Synchronicity (The Police album)
In 2009, Synchronicity was inducted into the Grammy Hall of Fame. In the 1983 Rolling Stone readers poll, Synchronicity was voted "Album of the Year". The album marked a significant reduction in the reggae influences that were a part of the band's first four records, instead featuring production-heavy textures and liberal use of synthesizers that, at times, drove entire songs ("Synchronicity I", "Wrapped Around Your Finger"). The influence of world music can also be heard in songs such as "Tea in the Sahara" and "Walking in Your Footsteps". The album was published in the UK and U.S. on both LP and CD in 1983, and on Super Audio CD in 2003. In 1989, it was published by Mobile Fidelity Sound Lab as a remastered gold CD.
Paul Eugen Bleuler (; German: [ˈɔɪɡeːn ˈblɔɪlər]; 30 April 1857 – 15 July 1939) was a Swiss psychiatrist and eugenicist most notable for his contributions to the understanding of mental illness. He coined many psychiatric terms, such as "schizophrenia", "schizoid", "autism", depth psychology and what Sigmund Freud called "Bleuler's happily chosen term ambivalence". Personal life
“Creates beautiful new words that we need but do not yet have.” — John Green, author of The Fault in Our Stars The Dictionary of Obscure Sorrows is a compendium of invented words written by John Koenig.
In anthropology, liminality (from the Latin word līmen, meaning "a threshold") is the quality of ambiguity or disorientation that occurs in the middle stage of rituals, when participants no longer hold their pre-ritual status but have not yet begun the transition to the status they will hold when the ritual is complete. During a ritual's liminal stage, participants "stand at the threshold" between their previous way of structuring their identity, time, or community, and a new way, which the ritual establishes. Rites of passage Arnold van Gennep
William James (January 11, 1842 – August 26, 1910) was an American philosopher and psychologist, and the first educator to offer a psychology course in the United States. James is considered to be a leading thinker of the late nineteenth century, one of the most influential philosophers of the United States, and the "Father of American psychology". Along with Charles Sanders Peirce, James established the philosophical school known as pragmatism, and is also cited as one of the founders of functional psychology. A Review of General Psychology analysis, published in 2002, ranked James as the 14th most eminent psychologist of the 20th century. A survey published in American Psychologist in 1991 ranked James's reputation in second place, after Wilhelm Wundt, who is widely regarded as the founder of experimental psychology. James also developed the philosophical perspective known as radical empiricism. Early life William James in Brazil, 1865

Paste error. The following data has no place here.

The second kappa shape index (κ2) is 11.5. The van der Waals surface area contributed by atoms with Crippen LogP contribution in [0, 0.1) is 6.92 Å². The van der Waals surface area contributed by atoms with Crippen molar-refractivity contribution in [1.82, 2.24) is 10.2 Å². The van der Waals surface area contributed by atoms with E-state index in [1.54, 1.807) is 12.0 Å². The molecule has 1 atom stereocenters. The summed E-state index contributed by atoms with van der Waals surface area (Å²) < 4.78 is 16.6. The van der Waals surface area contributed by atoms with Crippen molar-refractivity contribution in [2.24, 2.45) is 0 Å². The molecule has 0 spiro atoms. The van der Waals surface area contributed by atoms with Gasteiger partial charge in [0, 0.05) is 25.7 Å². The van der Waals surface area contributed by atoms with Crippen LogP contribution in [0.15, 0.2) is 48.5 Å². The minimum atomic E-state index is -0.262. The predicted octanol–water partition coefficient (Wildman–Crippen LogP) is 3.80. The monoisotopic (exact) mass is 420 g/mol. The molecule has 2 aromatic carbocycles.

Mind-wandering (sometimes referred to as task unrelated thought) is the experience of thoughts not remaining on a single topic for a long period of time, particularly when people are engaged in an attention-demanding task. Mind-wandering appears to be a stable trait of people and a transient state. Studies have linked performance problems in the laboratory and in daily life. Mind-wandering has been associated with possible car accidents. Mind-wandering is also intimately linked to states of affect. Studies indicate that task-unrelated thoughts are common in people with low or depressed mood. Mind-wandering also occurs when a person is intoxicated via the consumption of alcohol.
George Savage (physician)
Savage was born in Brighton in 1842, the son of a chemist. Educated at Brighton College, he served an internship at Guy's Hospital from 1861. After 1865, he was resident at Guy's; he earned his MD in 1867. He remained a regular lecturer at the hospital for decades after.
He is ranked alongside William James and Wilhelm Wundt as one of the founding fathers of psychology. Biography Janet studied under Jean-Martin Charcot at the Psychological Laboratory in the Pitié-Salpêtrière Hospital in Paris. He first published the results of his research in his philosophy thesis in 1889 and in his medical thesis, L'état mental des hystériques, in 1892.
Schizoaffective disorder (SZA, SZD or SAD) is a mental disorder characterized by abnormal thought processes and an unstable mood. The diagnosis is made when the person has symptoms of both schizophrenia (usually psychosis) and a mood disorder—either bipolar disorder or depression—but does not meet the diagnostic criteria for schizophrenia or a mood disorder individually. The main criterion for the schizoaffective disorder diagnosis is the presence of psychotic symptoms for at least two weeks without any mood symptoms present. Schizoaffective disorder can often be misdiagnosed when the correct diagnosis may be psychotic depression, psychotic bipolar disorder, schizophreniform disorder or schizophrenia. It is imperative for providers to accurately diagnose patients, as treatment and prognosis differs greatly for each of these diagnoses. Signs and symptoms
Diogenes syndrome, also known as senile squalor syndrome, is a disorder characterized by extreme self-neglect, domestic squalor, social withdrawal, apathy, compulsive hoarding of garbage or animals, plus lack of shame. Sufferers may also display symptoms of catatonia. Characteristics and causes